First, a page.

Re-lighting the fire after an epic build

Re-lighting the fire after an epic build

There’s been little in the way of glassblowing over the past month and the furnace build has been a BIG thing at SG Heights.

When there’s nobody else to tell you how to make a furnace and Google doesn’t throw up any answers (trust me, I Googled “how to build a furnace”), then things can get a bit fraught.

The thing is, everyone sees the fun bit – the magical “alchemy” of beautiful glass being created from molten blobs when Will and Johnny do their thing, but nobody sees the flipping hard graft that goes on behind the scenes.

I’ve said it before; this glassblowing jazz is no picnic. And these past few weeks have further cemented in my mind that to do this job you need tenacity, patience, and nerves of steel.

Every step of the way has thrown up new challenges.

When the main bit of kit you need to do your job is broken, you have to take things a bit seriously and hope beyond hope that when it’s switched on again it doesn’t crack, go out, or fall apart.

I’ve laughed at Will along the way for being so very particular about his drawings and measurements for things like brick placement, where to put the pot, for sitting and staring at the half-built kiln for hours on end, and for being distrustful about his own work, but actually I don’t have to blow glass for a living, so I’ve learnt to be almost, if not as, concerned for the success of this project than he is.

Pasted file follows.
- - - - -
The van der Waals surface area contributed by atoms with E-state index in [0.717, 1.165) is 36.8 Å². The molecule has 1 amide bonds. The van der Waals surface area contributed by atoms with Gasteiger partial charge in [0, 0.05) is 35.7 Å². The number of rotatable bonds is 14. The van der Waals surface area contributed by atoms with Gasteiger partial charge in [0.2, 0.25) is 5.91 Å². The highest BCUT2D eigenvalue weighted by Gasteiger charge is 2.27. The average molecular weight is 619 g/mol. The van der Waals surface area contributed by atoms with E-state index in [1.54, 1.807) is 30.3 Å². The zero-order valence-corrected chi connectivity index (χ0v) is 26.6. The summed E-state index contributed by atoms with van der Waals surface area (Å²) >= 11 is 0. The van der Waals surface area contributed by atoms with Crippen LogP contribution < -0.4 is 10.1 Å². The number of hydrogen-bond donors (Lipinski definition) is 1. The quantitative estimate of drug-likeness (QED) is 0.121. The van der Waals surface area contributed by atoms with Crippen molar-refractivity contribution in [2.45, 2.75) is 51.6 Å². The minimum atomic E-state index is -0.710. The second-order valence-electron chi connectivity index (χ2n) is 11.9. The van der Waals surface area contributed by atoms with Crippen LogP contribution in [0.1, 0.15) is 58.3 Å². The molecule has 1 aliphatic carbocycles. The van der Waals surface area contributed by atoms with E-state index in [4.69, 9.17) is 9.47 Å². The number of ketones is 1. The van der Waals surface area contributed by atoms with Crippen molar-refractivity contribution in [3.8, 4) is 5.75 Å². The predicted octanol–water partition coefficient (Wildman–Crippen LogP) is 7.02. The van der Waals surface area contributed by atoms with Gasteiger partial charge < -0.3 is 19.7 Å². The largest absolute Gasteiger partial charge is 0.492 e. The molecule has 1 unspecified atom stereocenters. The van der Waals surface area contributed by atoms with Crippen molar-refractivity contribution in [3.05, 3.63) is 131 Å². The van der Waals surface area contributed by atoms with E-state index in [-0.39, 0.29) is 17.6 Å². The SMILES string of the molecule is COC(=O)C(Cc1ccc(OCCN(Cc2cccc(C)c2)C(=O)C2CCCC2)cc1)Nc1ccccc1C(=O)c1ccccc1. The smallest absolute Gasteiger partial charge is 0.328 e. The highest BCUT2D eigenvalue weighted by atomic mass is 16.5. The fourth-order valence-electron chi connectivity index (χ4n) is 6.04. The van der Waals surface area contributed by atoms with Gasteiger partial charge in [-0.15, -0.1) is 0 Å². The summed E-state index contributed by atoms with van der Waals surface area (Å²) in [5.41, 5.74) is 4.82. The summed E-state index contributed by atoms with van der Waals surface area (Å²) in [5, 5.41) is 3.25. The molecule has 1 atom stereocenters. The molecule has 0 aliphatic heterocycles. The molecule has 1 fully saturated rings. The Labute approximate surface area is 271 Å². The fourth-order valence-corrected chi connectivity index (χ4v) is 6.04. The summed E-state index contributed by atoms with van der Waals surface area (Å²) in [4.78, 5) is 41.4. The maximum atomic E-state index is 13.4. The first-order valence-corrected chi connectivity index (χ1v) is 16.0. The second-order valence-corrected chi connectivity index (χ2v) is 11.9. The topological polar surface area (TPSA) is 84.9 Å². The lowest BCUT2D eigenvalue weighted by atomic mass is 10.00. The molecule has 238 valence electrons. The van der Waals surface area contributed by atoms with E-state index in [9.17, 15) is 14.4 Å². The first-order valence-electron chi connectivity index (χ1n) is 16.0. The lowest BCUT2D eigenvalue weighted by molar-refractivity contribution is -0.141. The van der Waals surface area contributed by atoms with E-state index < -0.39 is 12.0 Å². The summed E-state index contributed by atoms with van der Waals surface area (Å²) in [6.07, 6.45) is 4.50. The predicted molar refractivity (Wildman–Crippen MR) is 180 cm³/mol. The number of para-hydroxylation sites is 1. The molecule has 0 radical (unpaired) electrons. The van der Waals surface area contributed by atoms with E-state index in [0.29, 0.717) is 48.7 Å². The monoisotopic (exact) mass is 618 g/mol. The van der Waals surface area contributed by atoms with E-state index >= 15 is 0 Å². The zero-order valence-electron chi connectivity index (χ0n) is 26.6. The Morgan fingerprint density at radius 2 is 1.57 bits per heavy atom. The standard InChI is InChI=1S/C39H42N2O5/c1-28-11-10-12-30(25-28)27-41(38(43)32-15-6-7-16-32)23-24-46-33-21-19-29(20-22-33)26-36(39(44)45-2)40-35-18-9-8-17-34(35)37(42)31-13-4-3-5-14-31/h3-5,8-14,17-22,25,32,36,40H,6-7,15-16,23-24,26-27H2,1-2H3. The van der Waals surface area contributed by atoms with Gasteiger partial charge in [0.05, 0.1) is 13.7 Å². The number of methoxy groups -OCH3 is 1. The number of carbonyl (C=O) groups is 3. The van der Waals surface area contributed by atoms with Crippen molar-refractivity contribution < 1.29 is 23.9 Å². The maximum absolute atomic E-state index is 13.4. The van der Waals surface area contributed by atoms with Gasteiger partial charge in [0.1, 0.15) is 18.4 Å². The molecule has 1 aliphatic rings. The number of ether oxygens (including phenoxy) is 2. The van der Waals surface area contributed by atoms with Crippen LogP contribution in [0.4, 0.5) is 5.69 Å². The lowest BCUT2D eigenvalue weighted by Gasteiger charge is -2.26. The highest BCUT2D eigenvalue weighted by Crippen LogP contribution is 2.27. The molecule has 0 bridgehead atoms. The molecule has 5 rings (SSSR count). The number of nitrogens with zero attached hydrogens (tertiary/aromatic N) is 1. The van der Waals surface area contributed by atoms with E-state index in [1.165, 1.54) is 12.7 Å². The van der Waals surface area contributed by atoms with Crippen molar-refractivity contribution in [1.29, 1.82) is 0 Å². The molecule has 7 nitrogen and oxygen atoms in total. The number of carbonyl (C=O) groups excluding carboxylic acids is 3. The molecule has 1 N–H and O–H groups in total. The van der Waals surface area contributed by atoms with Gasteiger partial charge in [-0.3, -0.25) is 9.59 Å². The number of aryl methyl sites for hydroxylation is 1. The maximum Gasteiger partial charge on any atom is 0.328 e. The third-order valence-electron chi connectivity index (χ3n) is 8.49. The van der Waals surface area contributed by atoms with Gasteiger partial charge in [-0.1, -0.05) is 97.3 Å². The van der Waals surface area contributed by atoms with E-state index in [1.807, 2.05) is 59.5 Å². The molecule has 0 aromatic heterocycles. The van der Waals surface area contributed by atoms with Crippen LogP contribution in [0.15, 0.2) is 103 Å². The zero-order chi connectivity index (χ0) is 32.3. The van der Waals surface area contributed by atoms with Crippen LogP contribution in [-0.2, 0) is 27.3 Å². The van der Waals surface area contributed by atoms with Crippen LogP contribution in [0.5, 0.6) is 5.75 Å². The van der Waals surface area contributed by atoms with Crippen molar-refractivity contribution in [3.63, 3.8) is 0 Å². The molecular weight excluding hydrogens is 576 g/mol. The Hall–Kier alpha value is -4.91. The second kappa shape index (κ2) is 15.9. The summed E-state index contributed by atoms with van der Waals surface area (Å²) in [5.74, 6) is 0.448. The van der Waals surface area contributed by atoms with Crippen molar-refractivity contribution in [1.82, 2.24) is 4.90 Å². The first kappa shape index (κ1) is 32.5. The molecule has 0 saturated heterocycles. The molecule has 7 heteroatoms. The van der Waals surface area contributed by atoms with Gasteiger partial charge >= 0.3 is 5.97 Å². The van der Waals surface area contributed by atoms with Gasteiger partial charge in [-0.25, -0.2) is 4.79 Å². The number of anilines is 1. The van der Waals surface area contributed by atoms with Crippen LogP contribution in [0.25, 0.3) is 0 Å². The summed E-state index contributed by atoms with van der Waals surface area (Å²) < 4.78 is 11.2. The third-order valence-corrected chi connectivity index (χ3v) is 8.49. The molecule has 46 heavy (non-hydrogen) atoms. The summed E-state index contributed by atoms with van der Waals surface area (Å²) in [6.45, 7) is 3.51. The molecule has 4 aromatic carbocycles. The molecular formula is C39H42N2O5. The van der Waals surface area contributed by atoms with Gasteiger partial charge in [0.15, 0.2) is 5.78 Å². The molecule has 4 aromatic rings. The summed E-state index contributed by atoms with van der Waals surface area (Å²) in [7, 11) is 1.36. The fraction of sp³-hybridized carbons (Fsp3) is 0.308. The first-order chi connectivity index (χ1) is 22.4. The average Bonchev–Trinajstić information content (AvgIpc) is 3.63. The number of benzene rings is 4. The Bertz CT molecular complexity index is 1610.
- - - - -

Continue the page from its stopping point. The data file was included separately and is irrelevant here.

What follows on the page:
Along the way there’s been casting and polystyrene cutting (if you don’t like the sound of nails scraping along a chalk board then you are gonna HATE that noise!) There’s been making wooden moulds, casting cement in the bottom of the furnace; glueing, welding, screwing, drilling, woodcutting, and winching – lowering the pot down into the bottom of the furnace required some steady hands and eagle eyes, and there’s still the small matter of making sure all the connections are in the right place, that the door works and that the roof doesn’t collapse.

The biggest worry is that none of these things can really be tested until D-Day – when the furnace is lit again.

Another thing to factor in is the mess that’s been created throughout this process. There’s a fine layer of dust and grit that’s settled on pretty much everything in the workshop – including Will.

It’s been a hell of a job. Fingers crossed that Will’s precision, knowledge and care during this project pays off.

There’s a lot more that goes into your piece of glass than first meets the eye.

This is a creation beyond the capabilities of most of us – and we hope that when it’s back to roaring at 1200° that it will continue to sustain Will’s glassblowing for years to come.

We’ll know early next month if the furnace works - let’s hope the fire continues to burn for this glassblower and his passion – because he sure as hell deserves it after this.

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